The Riot Club

The privilege of wealth and academic elitism are put under a none-too-subtle microscope in The Riot Club, wherein a secret club of young toffs at Oxford University pursue a hedonistic legacy to disgusting excess. The toxic attitudes of the upper class towards the rest of us get an exasperating airing in an adaptation of the stage play Posh, but the takeaway from this overstated class war skirmish is more likely to irritate than enlighten.

The film opens with a historical flashback to a womanizing ‘Lord Riot’ being murdered by a jilted husband, followed by his equally debauched friends’ decree to honour his passing by founding a club dedicated to allowing entitled rich misfits to do whatever sordid thing they like. Cut to modern day and this Riot Club still endures as a secret society amongst Oxford University’s undergrads.

This year’s new initiates to the gang of dandies are upper-middle-class Miles (Max Irons), and snooty Alistair (Sam Claflin), the younger brother of a past Riot Club president. Miles quickly establishes his down-to-earth nature by shacking up with less-privileged classmate Lauren, while Alistair’s quietly seething hatred for anyone outside the purebred ranks promptly figures him as chief villain.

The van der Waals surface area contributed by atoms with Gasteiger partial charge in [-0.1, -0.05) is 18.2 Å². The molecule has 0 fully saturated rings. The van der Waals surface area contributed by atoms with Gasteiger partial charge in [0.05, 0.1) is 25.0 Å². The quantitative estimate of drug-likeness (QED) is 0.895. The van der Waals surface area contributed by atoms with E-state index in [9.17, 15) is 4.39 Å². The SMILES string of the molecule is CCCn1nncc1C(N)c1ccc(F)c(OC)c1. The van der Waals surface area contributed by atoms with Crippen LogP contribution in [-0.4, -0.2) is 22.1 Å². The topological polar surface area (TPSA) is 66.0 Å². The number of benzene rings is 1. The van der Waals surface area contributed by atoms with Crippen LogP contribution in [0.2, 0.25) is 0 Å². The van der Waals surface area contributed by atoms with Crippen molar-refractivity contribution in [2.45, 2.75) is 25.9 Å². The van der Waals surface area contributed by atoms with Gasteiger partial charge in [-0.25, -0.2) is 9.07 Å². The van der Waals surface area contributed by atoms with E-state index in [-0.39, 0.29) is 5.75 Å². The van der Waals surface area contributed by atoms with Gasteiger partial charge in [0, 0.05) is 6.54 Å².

Hazing rituals of the rich and foppish dominate the first act, as expensive booze, flash cars, and gigantic family manors form the window-dressing of otherwise-typical college flick shenanigans. Things take a darker turn as the club settles in for a rowdy annual get-together in a rural pub – the spoiled brat brigade proceed to eat, drink, and be merciless, to the peril of the beleaguered family bar staff and everyday patrons.

Slowly plodding from boisterous self-entitlement to outright drunken hostility, the dinner takes on a Lord of the Flies vibe as the pissed and drugged-up little narcissists let their uninhibited, violent prejudices off the leash. Women, foreigners, and the working class enter at their peril as the extended dining scene becomes an exaggerated, upsetting example of class privilege laid bare.

Director Lone Scherfig has covered similar territory in much more thoughtful style with 2009’s An Education, but despite the clumsier flavour of satire, The Riot Club still bristles with solid dramatic flair. Performances from the young Brits are all on key. Though most of the Riot Club members tend to wash together in one indistinguishable bad attitude, leads Irons and Claflin prove mutually effective foils.

The Riot Club has salient points to make about the kinds of exclusive power circle jerks lightly fictionalised here, but well known to exist in various forms across the globe. Unfortunately those points have been made far more incisively in other, similar works, including from the director herself. The overall unpleasantness of it all is more than enough to piss off us peasants, but it’s not quite enough to spark a full-fledged riot.

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